We were glad, then, to procure a room for our final night in the valley at Bruma Valle de Guadalupe, a first-class resort-in-the-making owned by Juan Pablo Arroyuelo, a restless Mexico City developer. When we visited, Bruma’s rambling complex consisted of six sleek guest rooms, a pool, dirt-biking trails, a vineyard, a kitchen for daytime meals and an architecturally stunning winery built out of recycled optical glass and discarded wooden beams from a San Francisco bridge.

As of this writing, two suites with private pools have been added, along with two residential villas. And this month, the resort opened Fauna, an upscale restaurant whose chef, David Castro, has spent the last several years in the kitchens of Eleven Madison Park and Blue Hill at Stone Barns.

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April 25, 2017 at 03:39AM

10 dishes you cannot leave the Netherlands without eating

10 dishes you cannot leave the Netherlands without eating


Continuing our series on unmissable dishes in popular destinations, our Netherlands expert reveals his favourites. See previous articles for the best food to eat in SpainItaly, Germany and France.

1. Texel lamb

What makes it great

The lambs that frolic and graze on the salty grasslands of the island of Texel, in the Wadden Sea off the Netherlands’ far northern coast, are renowned for their herby, faintly salty, meltingly tender flesh.

Where to try it

Travel across the mudflats to savour the lamb in situ. The best I’ve had on the island is at Bij Jef, where owner-chef Jef Schuur cooks a trio of cuts, each in a slightly different way.

2. North Sea cod

What makes it great

Firm of flesh and full of flavour, Dutch cod makes its own strong statement, yet combines excitingly with other tastes. In the hands of someone who know what to add and when to hold back, cod can make a dish far greater than the sum of its parts.

Where to try it

Chef Sidney Schutte at Librije’s Zusje in Amsterdam comes up with cod loin with a dashi-and-passion-fruit sauce, a dish that is my all-time top after many years of dining out.

3. Limburg asparagus

What makes it great

Thick, white and powerful, Limburg asparagus packs a lot of punch, and cooked to a point where it combines just the right amount of give and crunch is a main course in itself.

Limburg is famous for its white asparagus


Where to try it

In the restaurant at Kasteel Ter Worm, just outside Heerlen near the German border, I relish both the creamy soup and the classic grilled asparagus, served with a poached farm egg and savoury sabayon sauce.

4. Erwtensoep (pea soup)

What makes it great

Porridge-thick pea soup (your spoon should stand up in it) is the ideal winter warmer. Vegetarians beware: it comes with smoked sausage floating in it, and usually with a side of dark bread and cured ham.

Where to try it

The richest erwtensoep I’ve had was made by Jan Nederhoed, a butcher from Leek in Groningen. Luckily, you can buy it canned to take home from Het Lekkere Winkeltje in Leek.

5. Zeeland mussels

What makes it great

A pot of succulent, fat Zeeland mussels, semi-steamed with a dash of wine and stock, and served with crusty bread is the quickest way to heaven on a summer’s afternoon.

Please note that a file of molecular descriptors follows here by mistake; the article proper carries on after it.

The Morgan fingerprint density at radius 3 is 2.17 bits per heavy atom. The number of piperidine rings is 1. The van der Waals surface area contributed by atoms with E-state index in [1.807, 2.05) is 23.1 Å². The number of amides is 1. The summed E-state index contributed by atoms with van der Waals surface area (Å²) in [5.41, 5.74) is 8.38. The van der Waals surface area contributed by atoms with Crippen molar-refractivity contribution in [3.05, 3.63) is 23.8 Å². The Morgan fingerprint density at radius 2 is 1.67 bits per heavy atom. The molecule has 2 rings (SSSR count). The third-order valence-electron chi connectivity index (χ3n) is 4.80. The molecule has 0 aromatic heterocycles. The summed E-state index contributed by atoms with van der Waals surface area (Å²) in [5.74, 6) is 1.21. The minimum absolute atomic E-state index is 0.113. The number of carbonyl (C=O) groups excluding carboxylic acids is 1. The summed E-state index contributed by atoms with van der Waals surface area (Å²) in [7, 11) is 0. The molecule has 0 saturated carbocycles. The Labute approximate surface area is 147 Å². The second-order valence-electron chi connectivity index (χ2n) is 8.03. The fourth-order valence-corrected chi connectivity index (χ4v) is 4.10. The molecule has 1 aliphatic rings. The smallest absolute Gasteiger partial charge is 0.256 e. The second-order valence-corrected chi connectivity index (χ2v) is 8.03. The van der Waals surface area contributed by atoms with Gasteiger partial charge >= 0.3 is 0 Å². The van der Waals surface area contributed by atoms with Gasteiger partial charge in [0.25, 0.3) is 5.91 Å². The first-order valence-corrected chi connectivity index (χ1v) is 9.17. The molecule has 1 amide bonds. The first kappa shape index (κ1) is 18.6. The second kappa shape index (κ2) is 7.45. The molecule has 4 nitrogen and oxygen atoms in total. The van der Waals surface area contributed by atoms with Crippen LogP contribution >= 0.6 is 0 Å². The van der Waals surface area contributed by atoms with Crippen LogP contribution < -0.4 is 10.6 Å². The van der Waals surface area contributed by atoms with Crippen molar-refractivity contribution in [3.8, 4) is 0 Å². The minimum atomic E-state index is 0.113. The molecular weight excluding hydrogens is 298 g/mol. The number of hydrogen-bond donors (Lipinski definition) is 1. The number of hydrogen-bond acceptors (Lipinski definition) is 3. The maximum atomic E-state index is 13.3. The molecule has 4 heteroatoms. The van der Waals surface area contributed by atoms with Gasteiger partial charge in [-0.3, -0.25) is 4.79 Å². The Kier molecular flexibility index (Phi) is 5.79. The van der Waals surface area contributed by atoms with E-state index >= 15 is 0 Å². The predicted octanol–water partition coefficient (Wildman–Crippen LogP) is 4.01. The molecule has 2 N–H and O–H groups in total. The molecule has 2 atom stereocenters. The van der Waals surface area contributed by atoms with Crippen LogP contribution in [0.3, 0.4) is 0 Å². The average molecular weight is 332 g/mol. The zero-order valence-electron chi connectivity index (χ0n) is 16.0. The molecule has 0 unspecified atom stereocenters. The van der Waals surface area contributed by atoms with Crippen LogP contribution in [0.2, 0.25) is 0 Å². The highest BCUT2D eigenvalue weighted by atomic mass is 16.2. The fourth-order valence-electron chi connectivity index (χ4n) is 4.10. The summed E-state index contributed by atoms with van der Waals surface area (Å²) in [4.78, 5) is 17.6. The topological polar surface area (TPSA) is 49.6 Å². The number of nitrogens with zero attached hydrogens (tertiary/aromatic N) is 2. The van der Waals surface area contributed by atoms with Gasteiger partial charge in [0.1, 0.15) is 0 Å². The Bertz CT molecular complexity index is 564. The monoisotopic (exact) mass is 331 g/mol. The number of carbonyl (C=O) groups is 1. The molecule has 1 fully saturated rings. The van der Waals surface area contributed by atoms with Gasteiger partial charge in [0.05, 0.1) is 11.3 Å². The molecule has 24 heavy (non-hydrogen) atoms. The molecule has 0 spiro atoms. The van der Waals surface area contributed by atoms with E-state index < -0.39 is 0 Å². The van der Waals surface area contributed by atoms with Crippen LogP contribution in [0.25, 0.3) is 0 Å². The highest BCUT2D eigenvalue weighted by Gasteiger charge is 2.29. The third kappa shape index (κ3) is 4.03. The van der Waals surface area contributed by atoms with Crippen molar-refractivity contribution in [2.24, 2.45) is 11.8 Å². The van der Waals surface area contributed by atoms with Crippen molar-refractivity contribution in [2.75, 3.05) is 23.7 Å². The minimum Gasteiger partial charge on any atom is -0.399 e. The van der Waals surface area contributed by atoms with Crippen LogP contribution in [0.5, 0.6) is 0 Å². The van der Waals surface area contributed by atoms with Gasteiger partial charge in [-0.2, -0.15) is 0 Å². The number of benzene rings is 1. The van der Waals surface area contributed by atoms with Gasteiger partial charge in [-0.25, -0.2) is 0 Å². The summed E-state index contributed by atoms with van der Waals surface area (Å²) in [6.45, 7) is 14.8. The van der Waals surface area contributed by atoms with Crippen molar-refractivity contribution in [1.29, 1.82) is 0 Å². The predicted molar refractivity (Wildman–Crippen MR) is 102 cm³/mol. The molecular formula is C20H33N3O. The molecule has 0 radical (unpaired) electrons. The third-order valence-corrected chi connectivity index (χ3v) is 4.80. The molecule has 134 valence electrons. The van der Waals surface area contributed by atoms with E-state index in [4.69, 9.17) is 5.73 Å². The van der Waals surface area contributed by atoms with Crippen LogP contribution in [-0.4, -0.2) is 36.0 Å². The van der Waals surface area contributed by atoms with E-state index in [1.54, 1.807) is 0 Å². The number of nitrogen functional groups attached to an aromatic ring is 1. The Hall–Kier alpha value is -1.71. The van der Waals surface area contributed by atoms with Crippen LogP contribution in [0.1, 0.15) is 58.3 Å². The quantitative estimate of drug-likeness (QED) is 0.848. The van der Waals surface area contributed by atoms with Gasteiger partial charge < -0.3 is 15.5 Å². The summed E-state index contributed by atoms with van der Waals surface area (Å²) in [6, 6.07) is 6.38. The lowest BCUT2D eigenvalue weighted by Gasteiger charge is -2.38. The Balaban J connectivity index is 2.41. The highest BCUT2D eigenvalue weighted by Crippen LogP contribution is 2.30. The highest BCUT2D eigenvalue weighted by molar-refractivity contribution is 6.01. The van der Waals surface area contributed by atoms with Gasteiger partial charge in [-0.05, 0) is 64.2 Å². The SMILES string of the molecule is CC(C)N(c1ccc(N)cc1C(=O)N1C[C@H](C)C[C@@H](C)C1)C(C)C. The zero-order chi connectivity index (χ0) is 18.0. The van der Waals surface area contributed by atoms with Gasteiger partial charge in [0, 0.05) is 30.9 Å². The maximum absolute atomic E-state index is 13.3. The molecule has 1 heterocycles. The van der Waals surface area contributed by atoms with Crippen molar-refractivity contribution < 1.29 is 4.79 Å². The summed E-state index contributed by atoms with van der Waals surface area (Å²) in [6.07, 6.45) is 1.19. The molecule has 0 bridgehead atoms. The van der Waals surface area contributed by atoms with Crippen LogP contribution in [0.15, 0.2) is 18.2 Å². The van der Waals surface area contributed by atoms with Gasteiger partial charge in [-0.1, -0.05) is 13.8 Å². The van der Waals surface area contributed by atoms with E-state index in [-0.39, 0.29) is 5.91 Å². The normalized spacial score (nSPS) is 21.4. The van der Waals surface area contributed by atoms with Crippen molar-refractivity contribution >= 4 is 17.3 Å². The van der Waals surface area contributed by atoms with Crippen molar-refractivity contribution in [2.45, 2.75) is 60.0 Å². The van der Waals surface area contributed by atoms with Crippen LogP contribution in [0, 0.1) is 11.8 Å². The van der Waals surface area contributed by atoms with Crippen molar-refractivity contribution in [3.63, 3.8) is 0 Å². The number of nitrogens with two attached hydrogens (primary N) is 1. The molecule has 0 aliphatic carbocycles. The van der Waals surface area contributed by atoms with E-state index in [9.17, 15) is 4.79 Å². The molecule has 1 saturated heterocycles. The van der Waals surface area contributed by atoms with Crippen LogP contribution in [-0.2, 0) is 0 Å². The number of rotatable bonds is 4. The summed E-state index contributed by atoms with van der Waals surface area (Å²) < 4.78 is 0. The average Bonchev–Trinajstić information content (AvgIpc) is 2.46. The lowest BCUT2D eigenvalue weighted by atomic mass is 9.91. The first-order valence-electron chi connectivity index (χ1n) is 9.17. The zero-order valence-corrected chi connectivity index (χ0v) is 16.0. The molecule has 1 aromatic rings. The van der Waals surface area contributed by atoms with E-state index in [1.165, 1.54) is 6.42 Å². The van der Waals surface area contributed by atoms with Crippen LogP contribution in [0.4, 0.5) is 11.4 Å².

Where to try it

Danny and Juri Nolet at Nolet’s Vistro, almost on top of the oyster and mussel beds at Yerseke, cook the perfect pot.

6. Haring (herring)

What makes it great

Fat new Hollandse Nieuwe (Dutch New) herring, caught between May and July, cleaned and salted aboard the boats and serve raw, to be slipped straight down the throat, or served on soft bread with chopped onion, is like kissing the sea.

Herring is usually served raw, with soft bread and chopped onion

gigra – Fotolia

Where to try it

Schmidt Zeevis in Rotterdam serves it straight, and you eat standing up at counter-tables.

7. Hutspot (hotchpotch)

What makes it great

Potatoes mashed with carrot and served with slow-stewed brisket – or hutspot’s cousin, stamppot: spuds mashed with endive (usually) and dished up with smoked sausage – give just the right flavoursome solace required of comfort food.

Hutspot is simple but delicious


Where to try it

In Leiden, the home of hutspot (a pot was supposedly captured from the occupying Spanish forces and served to hungry citizens in 1574), you can get it all over town during the annual October celebration of the lifting of the siege. My favourite is from Roberto’s, where Roberto Slierlings turns a summer ice-cream parlour into a winter stamppot emporium.

8. Rijsttafel (literally: rice table)  

What makes it great

This feast of spicy dishes and rice was invented in colonial Indonesia to satisfy hungry Dutch overlords, and combines delicious mouthfuls of all manner of surprising flavours with the fun of a communal meal.

Where to try it

The rijsttafel is now considered a Dutch national speciality, and some of the best are to be had in The Hague, where many from the former colonies came to live after Indonesian independence. My favourite restaurant here is the very traditional Bogor (Van Swietenstraat 2, 00 31 70 346 1628; no website).

9. Croquettes

What makes them great

Crispy crumbed crusts and piping hot creamy fillings – traditionally beef, though I prefer prawn – make krokketten a deeply satisfying between-meals snack and a great drinks accompaniment.

Where to try it

Undisputed croquette king for well over half a century is Eetsalon Van Dobben in Amsterdam.

10. Friet mayonnaise (potato fries with mayonnaise)

What makes them great